The PLP process that the Edge team follows contrasts sharply with what we've observed elsewhere. Too often, personal learning plans become mere window dressing over the same teacher-directed curriculum that shunts student interests to the margins. Students are often expected to focus their plan on subject-specific standards (or proficiencies) aligned with traditional coursework. Their PLP may become little more than a list of classes. When students try to set personal or academic goals aligned with personal passions, they soon realize there's scant time in the day to pursue those passions. It's no wonder many students and teachers, even in schools energetically pursuing the promise of personal learning, have shared with us their disappointment with PLPs.
The concept of flexible pathways offers students a way to blend a variety of educational experiences without requiring traditional coursework as the sole way to acquire skills and knowledge. The Edge team demonstrates how even middle school students can be engaged by mentorships, apprenticeships, and volunteerism. This team embraces anywhere, anytime learning, encouraging members to incorporate online or blended learning into their plans, including such activities as Skyping with distant mentors. Individualized project designs and student choice are the norm rather than the exception. Learning in and with the surrounding community creates authentic contexts for project-based learning, service learning, and design learning. And it introduces students to new possibilities for education or work after high school.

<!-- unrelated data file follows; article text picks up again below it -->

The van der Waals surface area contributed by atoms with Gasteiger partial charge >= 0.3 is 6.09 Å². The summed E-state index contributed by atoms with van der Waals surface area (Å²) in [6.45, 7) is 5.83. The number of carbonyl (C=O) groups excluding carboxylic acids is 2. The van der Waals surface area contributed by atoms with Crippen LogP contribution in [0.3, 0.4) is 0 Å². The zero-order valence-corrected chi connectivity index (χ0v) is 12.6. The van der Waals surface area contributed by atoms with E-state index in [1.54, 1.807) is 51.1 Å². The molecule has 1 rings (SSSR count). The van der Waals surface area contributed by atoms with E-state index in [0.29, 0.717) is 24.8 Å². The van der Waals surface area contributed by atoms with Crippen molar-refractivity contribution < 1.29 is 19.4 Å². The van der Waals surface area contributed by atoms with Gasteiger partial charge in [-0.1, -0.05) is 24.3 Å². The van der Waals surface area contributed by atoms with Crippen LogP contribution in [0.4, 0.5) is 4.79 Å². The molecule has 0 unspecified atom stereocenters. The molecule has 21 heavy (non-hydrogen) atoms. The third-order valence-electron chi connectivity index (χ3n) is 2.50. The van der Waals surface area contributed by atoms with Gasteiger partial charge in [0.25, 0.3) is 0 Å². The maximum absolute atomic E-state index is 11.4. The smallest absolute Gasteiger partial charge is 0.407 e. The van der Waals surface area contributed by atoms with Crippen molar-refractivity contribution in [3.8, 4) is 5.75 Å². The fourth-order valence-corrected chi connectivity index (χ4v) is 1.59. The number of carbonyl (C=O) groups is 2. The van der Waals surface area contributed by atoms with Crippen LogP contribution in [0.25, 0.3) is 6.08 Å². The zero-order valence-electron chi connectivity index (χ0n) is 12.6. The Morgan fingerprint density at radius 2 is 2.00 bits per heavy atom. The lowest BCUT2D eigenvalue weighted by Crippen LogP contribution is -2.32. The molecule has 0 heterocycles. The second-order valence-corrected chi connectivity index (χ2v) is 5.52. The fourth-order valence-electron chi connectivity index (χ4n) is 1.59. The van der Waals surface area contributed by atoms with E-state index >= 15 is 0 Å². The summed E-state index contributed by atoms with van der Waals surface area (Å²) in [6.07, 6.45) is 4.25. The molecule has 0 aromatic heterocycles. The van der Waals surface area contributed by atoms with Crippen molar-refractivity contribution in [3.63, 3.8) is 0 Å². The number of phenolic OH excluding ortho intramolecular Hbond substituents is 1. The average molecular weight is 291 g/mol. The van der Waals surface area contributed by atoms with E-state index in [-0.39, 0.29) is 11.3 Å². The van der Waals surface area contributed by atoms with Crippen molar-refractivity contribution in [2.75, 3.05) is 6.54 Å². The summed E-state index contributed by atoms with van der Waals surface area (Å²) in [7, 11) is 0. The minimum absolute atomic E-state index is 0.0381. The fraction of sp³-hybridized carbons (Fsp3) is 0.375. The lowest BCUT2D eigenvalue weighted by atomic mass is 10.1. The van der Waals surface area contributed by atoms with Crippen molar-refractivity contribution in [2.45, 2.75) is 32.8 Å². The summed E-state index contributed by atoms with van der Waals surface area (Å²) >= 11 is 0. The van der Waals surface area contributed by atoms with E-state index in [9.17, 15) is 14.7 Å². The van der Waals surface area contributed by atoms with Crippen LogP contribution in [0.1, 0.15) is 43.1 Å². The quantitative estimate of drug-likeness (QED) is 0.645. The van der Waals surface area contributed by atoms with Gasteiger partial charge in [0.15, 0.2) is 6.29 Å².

Like PLPs, however, flexible pathways alone are not enough. Unless educators view flexible pathways as a route to engagement for every student, the route will become nothing more than a student's chosen path through the adult system, with students simply selecting items from a menu designed without their involvement. And unless school systems value and "count" evidence of learning from these varied experiences, students will inevitably resort to traditional venues for which they can earn credit—making flexible pathways unnecessary.
Moving away from Carnegie units and the practice of earning credit for seat time, proficiency-based assessment opens the way for more personal, flexible, and student-directed learning. For the Edge team, proficiencies are part of setting clear and individualized goals in personalized-learning and project plans. Students receive frequent, clearly constructed formative assessments that are linked to work they are passionate about. The team translates evidence from students' self-directed project work into a shared understanding of each learner's progress toward proficiency.
Students' project work is assessed through a proficiency-based assessment system that evaluates achievement on selected Vermont Transferrable Skills and Education Quality Standards for personal and academic development. Students share their progress in student-led conferences with their teachers and selected responsible adults (usually their parents). They discuss their academic and personal development by reviewing their work on their PLP from the most recent trimester. Those gathered then discuss next steps in the student's progress—revision of goals, changes to the project, or design of a new goal or project.
Other examples of proficiency-based assessment we've encountered are less connected to the deep learning experienced by The Edge. Too often, the proficiency-based approaches we see emerging are no less alienating to students than the standards-based movement that preceded them. Adults have taken traditional, subject-specific coursework and listed dozens of essential proficiencies, then translated these into still more detailed learning targets and scales. Some have designed common assessment tasks with age-specific rubric systems and report cards. The course catalog and age-based expectations undermine opportunities for individualization, flexibility, and—most important—learning that has personal meaning to students.